Linking the sensor via about 2.5m of cable doesn't seem to be a problem. Although I'm using CAT5 cable, I've simply joined each of the twisted pair cores together to create a simple 4 core cable.
Preparing the Pi
The first job is to enable i2c on the Pi. This can normally be done via the raspi-config utility. In my case, for whatever reason, I had to manually add a couple of lines to the /etc/modules file:-
...this may have been due to old firmware on my ancient model B Pi.
You also need to install some i2c stuff:-
sudo apt-get install i2c-tools libi2c-dev
...and with the BME280 connected, check its address by typing in a terminal:-
sudo i2cdetect 1
...or use "0" if you have an old model B
Time for the software
Initially I downloaded some C code for the bme280 by Andrei Vainik for testing purposes.
If you have the Geany programmers editor installed on your Pi, it is quite easy to compile, make and run Andrei's project from Geany, and verify that the device is working.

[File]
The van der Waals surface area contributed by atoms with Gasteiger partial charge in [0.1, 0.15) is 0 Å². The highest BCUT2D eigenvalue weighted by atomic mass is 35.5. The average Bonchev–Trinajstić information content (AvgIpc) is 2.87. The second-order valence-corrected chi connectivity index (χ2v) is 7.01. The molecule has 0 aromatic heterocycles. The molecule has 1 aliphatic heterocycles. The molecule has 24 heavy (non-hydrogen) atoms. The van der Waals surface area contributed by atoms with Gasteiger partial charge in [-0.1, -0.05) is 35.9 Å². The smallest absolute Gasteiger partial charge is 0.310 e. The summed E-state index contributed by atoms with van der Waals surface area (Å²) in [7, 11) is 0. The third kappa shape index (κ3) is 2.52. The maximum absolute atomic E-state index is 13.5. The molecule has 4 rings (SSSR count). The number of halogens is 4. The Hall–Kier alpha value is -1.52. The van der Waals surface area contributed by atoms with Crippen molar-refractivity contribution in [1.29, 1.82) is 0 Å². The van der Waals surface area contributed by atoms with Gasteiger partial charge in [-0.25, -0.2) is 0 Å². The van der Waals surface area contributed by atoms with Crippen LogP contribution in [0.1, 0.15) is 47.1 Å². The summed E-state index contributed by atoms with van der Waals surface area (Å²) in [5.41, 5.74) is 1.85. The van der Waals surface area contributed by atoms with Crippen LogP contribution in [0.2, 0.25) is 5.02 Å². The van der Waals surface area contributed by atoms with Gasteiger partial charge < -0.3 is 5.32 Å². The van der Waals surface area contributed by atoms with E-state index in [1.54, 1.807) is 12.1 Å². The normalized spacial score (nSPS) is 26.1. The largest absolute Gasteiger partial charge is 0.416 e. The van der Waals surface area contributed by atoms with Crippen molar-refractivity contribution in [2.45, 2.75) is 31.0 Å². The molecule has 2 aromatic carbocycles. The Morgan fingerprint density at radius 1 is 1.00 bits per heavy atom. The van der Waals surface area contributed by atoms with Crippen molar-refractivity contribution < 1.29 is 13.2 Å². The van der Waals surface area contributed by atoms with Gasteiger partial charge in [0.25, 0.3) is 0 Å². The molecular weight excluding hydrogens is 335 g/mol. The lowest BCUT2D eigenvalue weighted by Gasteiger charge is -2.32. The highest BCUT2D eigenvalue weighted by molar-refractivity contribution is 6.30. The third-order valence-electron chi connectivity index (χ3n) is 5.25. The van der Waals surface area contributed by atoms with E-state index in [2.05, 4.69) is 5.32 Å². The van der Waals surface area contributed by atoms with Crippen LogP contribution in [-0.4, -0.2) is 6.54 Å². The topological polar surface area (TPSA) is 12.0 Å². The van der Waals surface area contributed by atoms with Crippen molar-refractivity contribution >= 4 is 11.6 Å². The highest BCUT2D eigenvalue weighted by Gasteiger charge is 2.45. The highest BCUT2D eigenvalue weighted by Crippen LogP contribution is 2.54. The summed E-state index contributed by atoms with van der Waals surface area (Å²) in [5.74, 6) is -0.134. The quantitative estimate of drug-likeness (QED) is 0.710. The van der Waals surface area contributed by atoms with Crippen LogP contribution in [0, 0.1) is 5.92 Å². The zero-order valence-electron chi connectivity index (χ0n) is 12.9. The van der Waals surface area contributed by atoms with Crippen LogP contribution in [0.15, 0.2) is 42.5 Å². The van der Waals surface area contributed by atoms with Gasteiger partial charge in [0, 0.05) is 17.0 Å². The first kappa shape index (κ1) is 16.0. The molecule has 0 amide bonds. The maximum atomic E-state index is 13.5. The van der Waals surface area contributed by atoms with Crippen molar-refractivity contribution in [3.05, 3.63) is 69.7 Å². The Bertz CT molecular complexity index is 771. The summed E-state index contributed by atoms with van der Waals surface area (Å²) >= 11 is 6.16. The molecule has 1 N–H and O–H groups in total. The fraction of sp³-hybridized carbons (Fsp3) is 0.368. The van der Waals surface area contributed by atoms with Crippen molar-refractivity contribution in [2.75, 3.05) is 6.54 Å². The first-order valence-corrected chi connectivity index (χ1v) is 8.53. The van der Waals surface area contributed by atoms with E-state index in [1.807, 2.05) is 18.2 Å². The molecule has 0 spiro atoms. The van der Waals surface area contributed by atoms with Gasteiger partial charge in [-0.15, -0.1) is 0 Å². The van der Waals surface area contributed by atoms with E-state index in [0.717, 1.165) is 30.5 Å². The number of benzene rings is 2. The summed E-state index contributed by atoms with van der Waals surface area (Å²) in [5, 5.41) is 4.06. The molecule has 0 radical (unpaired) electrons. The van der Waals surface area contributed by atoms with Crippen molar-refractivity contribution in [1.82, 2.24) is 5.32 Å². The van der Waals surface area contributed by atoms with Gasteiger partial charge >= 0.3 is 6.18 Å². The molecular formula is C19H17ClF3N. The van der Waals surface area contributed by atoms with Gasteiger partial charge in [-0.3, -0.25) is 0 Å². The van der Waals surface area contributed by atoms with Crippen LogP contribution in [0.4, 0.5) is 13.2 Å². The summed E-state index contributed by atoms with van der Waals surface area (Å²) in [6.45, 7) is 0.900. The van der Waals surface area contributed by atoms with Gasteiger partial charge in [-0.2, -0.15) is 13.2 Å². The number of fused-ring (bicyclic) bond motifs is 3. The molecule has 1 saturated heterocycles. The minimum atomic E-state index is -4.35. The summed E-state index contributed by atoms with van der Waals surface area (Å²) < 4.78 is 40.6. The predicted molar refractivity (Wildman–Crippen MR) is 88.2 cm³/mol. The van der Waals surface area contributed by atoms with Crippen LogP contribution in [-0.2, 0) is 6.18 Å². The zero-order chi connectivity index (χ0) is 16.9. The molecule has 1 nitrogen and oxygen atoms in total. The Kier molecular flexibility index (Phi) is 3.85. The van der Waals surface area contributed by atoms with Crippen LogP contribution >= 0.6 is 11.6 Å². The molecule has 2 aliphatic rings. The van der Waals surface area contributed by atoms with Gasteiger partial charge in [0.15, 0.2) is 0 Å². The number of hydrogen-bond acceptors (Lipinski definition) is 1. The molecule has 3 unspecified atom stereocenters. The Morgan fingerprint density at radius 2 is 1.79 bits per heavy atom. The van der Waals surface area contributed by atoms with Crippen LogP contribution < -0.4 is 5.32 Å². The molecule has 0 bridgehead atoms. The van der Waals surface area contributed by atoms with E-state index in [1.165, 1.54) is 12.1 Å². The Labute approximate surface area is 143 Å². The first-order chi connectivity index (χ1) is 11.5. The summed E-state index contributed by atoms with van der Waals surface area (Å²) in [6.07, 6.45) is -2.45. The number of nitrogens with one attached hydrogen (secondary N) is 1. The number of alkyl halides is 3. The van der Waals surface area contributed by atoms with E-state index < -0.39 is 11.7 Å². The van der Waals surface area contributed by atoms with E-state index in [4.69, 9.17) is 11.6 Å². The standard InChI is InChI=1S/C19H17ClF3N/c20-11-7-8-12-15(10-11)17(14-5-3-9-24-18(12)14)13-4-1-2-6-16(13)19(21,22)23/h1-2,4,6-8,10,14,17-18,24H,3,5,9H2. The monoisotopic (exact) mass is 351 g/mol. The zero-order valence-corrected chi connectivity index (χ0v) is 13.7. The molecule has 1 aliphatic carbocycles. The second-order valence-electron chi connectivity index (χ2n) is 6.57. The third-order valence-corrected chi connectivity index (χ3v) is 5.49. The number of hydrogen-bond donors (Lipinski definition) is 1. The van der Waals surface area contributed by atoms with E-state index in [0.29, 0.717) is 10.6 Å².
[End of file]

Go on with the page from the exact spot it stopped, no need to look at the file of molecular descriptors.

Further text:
In my case I had to edit the header file (bme280.h) to change the device address reference from 0x76 to 0x77.
A Gambas version
I decided to write a Gambas application for the BME280, using Gordon Henderson's wiringPi library to manage the i2c stuff.
Once again using Andrei's project, this time as a reference, I was able to recreate the complicated maths required.
When reading calibration values from the BME280 memory, it is important to know whether the value is signed or unsigned, and use appropriate data types.
Unsigned 8 and 16 bit values can be read straight into Gambas Integers. e.g. for 8 bit:-